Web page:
As was indicated in a previous article, the Administrative Support Positions Review (ASPR) was developed to examine positions, mainly within Federal Policing, to determine whether the work descriptions were complete and current and to develop new generic work descriptions that would be applicable throughout the Force.
Since that time – and as a result of the Deficit Reduction Action Plan – the RCMP has decided to revamp the way in which federal policing is carried out. As such, new programs and structures will come into play and Divisions have been given certain flexibilities under this re-engineering project.
While a date of April 1, 2013 was initially given to Divisions to have a structure in place, certain Divisions took an aggressive stance; some have structures in place, while others have yet to begin.
Considering the flexibility that has been given to Divisions to develop their own structure, it has become increasingly difficult for the National Working Committee to consult with employees as to what constitutes a complete and current work description. This is mainly due to the fact that some positions will be new; some will change from what they currently are – all depending on the structure that will be put in place.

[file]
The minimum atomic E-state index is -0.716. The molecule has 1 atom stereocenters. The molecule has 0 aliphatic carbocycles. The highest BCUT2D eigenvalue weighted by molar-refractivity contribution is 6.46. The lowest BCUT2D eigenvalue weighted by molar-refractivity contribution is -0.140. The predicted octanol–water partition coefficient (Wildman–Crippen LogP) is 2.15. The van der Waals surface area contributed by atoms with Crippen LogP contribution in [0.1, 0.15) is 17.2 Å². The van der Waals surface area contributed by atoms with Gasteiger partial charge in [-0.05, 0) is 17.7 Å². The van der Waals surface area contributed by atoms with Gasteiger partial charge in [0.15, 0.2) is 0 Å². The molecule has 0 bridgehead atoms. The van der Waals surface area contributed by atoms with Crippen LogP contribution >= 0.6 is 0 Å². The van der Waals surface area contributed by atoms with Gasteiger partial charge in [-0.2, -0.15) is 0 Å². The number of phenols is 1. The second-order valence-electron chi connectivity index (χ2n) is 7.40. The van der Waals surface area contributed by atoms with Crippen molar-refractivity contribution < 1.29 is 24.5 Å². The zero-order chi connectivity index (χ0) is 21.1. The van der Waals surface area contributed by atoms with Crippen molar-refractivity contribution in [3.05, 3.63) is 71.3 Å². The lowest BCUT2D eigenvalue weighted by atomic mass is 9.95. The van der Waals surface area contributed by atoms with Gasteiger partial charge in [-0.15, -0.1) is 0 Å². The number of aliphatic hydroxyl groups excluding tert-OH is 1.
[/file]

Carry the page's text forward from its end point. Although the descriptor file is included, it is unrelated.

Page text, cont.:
In a recent meeting with the RCMP, they advised that there will be an independent review of the new structure(s) next spring and it is their intent to take a second look at the possibility of developing national generic work descriptions within 18 months.
What does that mean, then, for our current members working within federal policing units? The development of new work descriptions will still take place. The National Working Committee which is made up of representatives from both the RCMP and USGE would provide oversight to ensure that consistency is applied. Joint communiques will be developed and consultation will take place with regional and local USGE Representatives. We are currently in the process of developing Terms of Reference to guide the National Working Committee in their work.
The question of retroactive dates (should a position be upgraded to a higher level) was also discussed at our most recent meeting and, for the most part, that date appears to be the implementation date for the re-engineering project within the Division. That said, management has committed to developing generic work descriptions for the period of time employees may have performed duties of a higher classification level prior to the re-engineering structure being put in place.
One thing is certain; our members are entitled to receive a complete and current copy of their work description. While this project has taken a number of different directions along the way, some of which were very frustrating, USGE is committed to ensuring your best interests are represented and kept at the forefront while this review is being undertaken.